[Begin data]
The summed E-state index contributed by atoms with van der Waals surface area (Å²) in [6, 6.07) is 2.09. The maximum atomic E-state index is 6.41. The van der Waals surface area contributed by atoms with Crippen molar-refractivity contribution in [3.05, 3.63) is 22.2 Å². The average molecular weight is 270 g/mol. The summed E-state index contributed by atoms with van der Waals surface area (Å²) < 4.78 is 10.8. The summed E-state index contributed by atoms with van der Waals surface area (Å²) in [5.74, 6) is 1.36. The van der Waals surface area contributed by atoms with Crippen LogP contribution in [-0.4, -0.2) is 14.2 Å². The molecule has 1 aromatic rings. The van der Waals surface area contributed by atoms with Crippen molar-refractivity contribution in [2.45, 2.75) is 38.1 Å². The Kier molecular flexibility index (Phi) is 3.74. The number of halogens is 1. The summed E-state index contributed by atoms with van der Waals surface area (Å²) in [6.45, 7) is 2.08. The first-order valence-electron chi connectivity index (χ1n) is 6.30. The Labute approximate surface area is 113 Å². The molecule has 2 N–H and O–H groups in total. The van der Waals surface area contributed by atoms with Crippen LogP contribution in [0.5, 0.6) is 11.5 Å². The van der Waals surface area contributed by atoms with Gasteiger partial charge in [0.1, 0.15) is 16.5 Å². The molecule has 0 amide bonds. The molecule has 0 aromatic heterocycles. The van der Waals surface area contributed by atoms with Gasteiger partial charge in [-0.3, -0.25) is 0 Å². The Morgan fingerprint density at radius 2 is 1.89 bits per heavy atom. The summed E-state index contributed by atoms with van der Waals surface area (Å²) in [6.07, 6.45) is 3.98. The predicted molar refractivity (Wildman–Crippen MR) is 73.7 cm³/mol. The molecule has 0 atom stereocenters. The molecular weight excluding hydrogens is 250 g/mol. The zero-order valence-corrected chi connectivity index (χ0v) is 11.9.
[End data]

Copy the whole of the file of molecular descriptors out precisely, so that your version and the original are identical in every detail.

The summed E-state index contributed by atoms with van der Waals surface area (Å²) in [6, 6.07) is 2.09. The maximum atomic E-state index is 6.41. The van der Waals surface area contributed by atoms with Crippen molar-refractivity contribution in [3.05, 3.63) is 22.2 Å². The average molecular weight is 270 g/mol. The summed E-state index contributed by atoms with van der Waals surface area (Å²) < 4.78 is 10.8. The summed E-state index contributed by atoms with van der Waals surface area (Å²) in [5.74, 6) is 1.36. The van der Waals surface area contributed by atoms with Crippen LogP contribution in [-0.4, -0.2) is 14.2 Å². The molecule has 1 aromatic rings. The van der Waals surface area contributed by atoms with Crippen molar-refractivity contribution in [2.45, 2.75) is 38.1 Å². The Kier molecular flexibility index (Phi) is 3.74. The number of halogens is 1. The summed E-state index contributed by atoms with van der Waals surface area (Å²) in [6.45, 7) is 2.08. The first-order valence-electron chi connectivity index (χ1n) is 6.30. The Labute approximate surface area is 113 Å². The molecule has 2 N–H and O–H groups in total. The van der Waals surface area contributed by atoms with Crippen LogP contribution in [0.5, 0.6) is 11.5 Å². The van der Waals surface area contributed by atoms with Gasteiger partial charge in [0.1, 0.15) is 16.5 Å². The molecule has 0 amide bonds. The molecule has 0 aromatic heterocycles. The van der Waals surface area contributed by atoms with Gasteiger partial charge in [-0.3, -0.25) is 0 Å². The Morgan fingerprint density at radius 2 is 1.89 bits per heavy atom. The summed E-state index contributed by atoms with van der Waals surface area (Å²) in [6.07, 6.45) is 3.98. The predicted molar refractivity (Wildman–Crippen MR) is 73.7 cm³/mol. The molecule has 0 atom stereocenters. The molecular weight excluding hydrogens is 250 g/mol. The zero-order valence-corrected chi connectivity index (χ0v) is 11.9.